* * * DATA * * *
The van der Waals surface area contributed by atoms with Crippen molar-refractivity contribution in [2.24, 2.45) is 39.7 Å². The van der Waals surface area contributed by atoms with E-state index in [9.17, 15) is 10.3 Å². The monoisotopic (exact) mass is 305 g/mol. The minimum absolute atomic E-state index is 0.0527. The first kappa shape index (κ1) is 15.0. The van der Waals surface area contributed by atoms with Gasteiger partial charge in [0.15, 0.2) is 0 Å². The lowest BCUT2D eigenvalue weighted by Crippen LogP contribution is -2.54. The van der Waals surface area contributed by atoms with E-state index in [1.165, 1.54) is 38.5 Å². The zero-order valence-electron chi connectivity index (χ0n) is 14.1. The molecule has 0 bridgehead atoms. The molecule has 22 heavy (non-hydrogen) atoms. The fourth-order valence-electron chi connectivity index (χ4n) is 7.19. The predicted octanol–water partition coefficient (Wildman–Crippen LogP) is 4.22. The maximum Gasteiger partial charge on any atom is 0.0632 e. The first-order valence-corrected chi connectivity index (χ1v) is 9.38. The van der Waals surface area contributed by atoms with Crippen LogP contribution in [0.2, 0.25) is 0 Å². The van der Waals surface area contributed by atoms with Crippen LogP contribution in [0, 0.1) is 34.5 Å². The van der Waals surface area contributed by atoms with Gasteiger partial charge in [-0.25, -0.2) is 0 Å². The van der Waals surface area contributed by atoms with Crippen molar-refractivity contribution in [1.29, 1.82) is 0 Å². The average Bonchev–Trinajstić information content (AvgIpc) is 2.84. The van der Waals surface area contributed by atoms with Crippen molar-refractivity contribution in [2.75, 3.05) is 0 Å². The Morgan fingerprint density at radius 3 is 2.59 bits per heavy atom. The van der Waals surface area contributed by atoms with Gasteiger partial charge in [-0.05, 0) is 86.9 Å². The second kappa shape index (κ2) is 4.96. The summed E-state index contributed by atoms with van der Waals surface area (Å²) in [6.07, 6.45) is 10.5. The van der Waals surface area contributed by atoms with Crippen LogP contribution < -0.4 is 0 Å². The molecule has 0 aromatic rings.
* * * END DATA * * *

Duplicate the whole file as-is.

The van der Waals surface area contributed by atoms with Crippen molar-refractivity contribution in [2.24, 2.45) is 39.7 Å². The van der Waals surface area contributed by atoms with E-state index in [9.17, 15) is 10.3 Å². The monoisotopic (exact) mass is 305 g/mol. The minimum absolute atomic E-state index is 0.0527. The first kappa shape index (κ1) is 15.0. The van der Waals surface area contributed by atoms with Gasteiger partial charge in [0.15, 0.2) is 0 Å². The lowest BCUT2D eigenvalue weighted by Crippen LogP contribution is -2.54. The van der Waals surface area contributed by atoms with E-state index in [1.165, 1.54) is 38.5 Å². The zero-order valence-electron chi connectivity index (χ0n) is 14.1. The molecule has 0 bridgehead atoms. The molecule has 22 heavy (non-hydrogen) atoms. The fourth-order valence-electron chi connectivity index (χ4n) is 7.19. The predicted octanol–water partition coefficient (Wildman–Crippen LogP) is 4.22. The maximum Gasteiger partial charge on any atom is 0.0632 e. The first-order valence-corrected chi connectivity index (χ1v) is 9.38. The van der Waals surface area contributed by atoms with Crippen LogP contribution in [0.2, 0.25) is 0 Å². The van der Waals surface area contributed by atoms with Crippen LogP contribution in [0, 0.1) is 34.5 Å². The van der Waals surface area contributed by atoms with Gasteiger partial charge in [-0.25, -0.2) is 0 Å². The van der Waals surface area contributed by atoms with Crippen molar-refractivity contribution in [1.29, 1.82) is 0 Å². The average Bonchev–Trinajstić information content (AvgIpc) is 2.84. The van der Waals surface area contributed by atoms with Crippen molar-refractivity contribution in [2.75, 3.05) is 0 Å². The Morgan fingerprint density at radius 3 is 2.59 bits per heavy atom. The van der Waals surface area contributed by atoms with Gasteiger partial charge in [-0.05, 0) is 86.9 Å². The second kappa shape index (κ2) is 4.96. The summed E-state index contributed by atoms with van der Waals surface area (Å²) in [6.07, 6.45) is 10.5. The van der Waals surface area contributed by atoms with Crippen LogP contribution < -0.4 is 0 Å². The molecule has 0 aromatic rings.